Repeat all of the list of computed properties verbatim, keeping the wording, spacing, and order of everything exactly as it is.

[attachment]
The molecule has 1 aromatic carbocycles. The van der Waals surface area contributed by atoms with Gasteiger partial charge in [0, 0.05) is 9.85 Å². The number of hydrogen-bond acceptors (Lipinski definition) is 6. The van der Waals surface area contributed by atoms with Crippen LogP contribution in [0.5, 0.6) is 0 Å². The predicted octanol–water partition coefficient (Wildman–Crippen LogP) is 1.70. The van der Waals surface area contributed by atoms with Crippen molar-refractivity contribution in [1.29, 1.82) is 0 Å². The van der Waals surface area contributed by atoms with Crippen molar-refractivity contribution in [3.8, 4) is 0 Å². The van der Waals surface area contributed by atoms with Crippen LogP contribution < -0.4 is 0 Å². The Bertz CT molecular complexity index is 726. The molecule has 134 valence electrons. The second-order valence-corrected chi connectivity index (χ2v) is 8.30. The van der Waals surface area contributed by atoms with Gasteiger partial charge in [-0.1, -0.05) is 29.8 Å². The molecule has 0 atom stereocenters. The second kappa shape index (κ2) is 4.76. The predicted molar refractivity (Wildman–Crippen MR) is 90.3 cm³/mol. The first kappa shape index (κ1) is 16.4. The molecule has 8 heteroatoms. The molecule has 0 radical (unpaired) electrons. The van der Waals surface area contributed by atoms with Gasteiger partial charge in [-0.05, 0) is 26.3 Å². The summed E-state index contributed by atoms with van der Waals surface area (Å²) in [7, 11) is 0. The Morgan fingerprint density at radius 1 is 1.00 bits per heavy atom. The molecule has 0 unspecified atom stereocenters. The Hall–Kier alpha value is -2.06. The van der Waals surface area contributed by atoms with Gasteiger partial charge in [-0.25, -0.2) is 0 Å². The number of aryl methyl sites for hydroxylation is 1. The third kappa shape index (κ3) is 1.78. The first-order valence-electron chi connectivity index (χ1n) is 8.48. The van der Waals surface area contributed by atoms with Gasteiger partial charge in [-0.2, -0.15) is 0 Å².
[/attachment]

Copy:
The molecule has 1 aromatic carbocycles. The van der Waals surface area contributed by atoms with Gasteiger partial charge in [0, 0.05) is 9.85 Å². The number of hydrogen-bond acceptors (Lipinski definition) is 6. The van der Waals surface area contributed by atoms with Crippen LogP contribution in [0.5, 0.6) is 0 Å². The predicted octanol–water partition coefficient (Wildman–Crippen LogP) is 1.70. The van der Waals surface area contributed by atoms with Crippen molar-refractivity contribution in [1.29, 1.82) is 0 Å². The van der Waals surface area contributed by atoms with Crippen molar-refractivity contribution in [3.8, 4) is 0 Å². The van der Waals surface area contributed by atoms with Crippen LogP contribution < -0.4 is 0 Å². The Bertz CT molecular complexity index is 726. The molecule has 134 valence electrons. The second-order valence-corrected chi connectivity index (χ2v) is 8.30. The van der Waals surface area contributed by atoms with Gasteiger partial charge in [-0.1, -0.05) is 29.8 Å². The molecule has 0 atom stereocenters. The second kappa shape index (κ2) is 4.76. The predicted molar refractivity (Wildman–Crippen MR) is 90.3 cm³/mol. The first kappa shape index (κ1) is 16.4. The molecule has 8 heteroatoms. The molecule has 0 radical (unpaired) electrons. The van der Waals surface area contributed by atoms with Gasteiger partial charge in [-0.05, 0) is 26.3 Å². The summed E-state index contributed by atoms with van der Waals surface area (Å²) in [7, 11) is 0. The Morgan fingerprint density at radius 1 is 1.00 bits per heavy atom. The molecule has 0 unspecified atom stereocenters. The Hall–Kier alpha value is -2.06. The van der Waals surface area contributed by atoms with Gasteiger partial charge in [-0.25, -0.2) is 0 Å². The number of aryl methyl sites for hydroxylation is 1. The third kappa shape index (κ3) is 1.78. The first-order valence-electron chi connectivity index (χ1n) is 8.48. The van der Waals surface area contributed by atoms with Gasteiger partial charge in [-0.2, -0.15) is 0 Å².